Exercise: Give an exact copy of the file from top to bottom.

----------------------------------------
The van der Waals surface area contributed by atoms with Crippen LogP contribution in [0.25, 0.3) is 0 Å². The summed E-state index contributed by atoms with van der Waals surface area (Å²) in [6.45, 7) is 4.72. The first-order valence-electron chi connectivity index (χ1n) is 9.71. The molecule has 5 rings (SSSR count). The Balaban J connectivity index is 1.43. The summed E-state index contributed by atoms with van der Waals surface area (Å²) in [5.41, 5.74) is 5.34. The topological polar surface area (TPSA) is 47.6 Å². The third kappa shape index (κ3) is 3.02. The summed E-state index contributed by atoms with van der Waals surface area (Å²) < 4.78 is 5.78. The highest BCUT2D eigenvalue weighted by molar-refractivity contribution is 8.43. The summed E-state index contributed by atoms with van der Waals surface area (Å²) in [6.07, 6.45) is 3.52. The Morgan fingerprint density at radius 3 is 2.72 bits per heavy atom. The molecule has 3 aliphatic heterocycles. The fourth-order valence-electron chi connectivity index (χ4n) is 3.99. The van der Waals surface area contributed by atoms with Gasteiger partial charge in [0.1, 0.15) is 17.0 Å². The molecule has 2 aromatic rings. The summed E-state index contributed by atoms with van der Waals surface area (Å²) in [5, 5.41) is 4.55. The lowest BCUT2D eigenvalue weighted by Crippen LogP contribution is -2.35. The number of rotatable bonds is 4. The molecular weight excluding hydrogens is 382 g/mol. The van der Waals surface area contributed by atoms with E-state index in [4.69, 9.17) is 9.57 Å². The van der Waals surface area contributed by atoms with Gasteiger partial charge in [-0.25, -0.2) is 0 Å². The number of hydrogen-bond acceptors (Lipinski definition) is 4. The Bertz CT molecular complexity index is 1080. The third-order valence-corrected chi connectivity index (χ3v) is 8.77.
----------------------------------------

The van der Waals surface area contributed by atoms with Crippen LogP contribution in [0.25, 0.3) is 0 Å². The summed E-state index contributed by atoms with van der Waals surface area (Å²) in [6.45, 7) is 4.72. The first-order valence-electron chi connectivity index (χ1n) is 9.71. The molecule has 5 rings (SSSR count). The Balaban J connectivity index is 1.43. The summed E-state index contributed by atoms with van der Waals surface area (Å²) in [5.41, 5.74) is 5.34. The topological polar surface area (TPSA) is 47.6 Å². The third kappa shape index (κ3) is 3.02. The summed E-state index contributed by atoms with van der Waals surface area (Å²) < 4.78 is 5.78. The highest BCUT2D eigenvalue weighted by molar-refractivity contribution is 8.43. The summed E-state index contributed by atoms with van der Waals surface area (Å²) in [6.07, 6.45) is 3.52. The Morgan fingerprint density at radius 3 is 2.72 bits per heavy atom. The molecule has 3 aliphatic heterocycles. The fourth-order valence-electron chi connectivity index (χ4n) is 3.99. The van der Waals surface area contributed by atoms with Gasteiger partial charge in [0.1, 0.15) is 17.0 Å². The molecule has 2 aromatic rings. The summed E-state index contributed by atoms with van der Waals surface area (Å²) in [5, 5.41) is 4.55. The lowest BCUT2D eigenvalue weighted by Crippen LogP contribution is -2.35. The number of rotatable bonds is 4. The molecular weight excluding hydrogens is 382 g/mol. The van der Waals surface area contributed by atoms with E-state index in [4.69, 9.17) is 9.57 Å². The van der Waals surface area contributed by atoms with Gasteiger partial charge in [-0.25, -0.2) is 0 Å². The number of hydrogen-bond acceptors (Lipinski definition) is 4. The Bertz CT molecular complexity index is 1080. The third-order valence-corrected chi connectivity index (χ3v) is 8.77.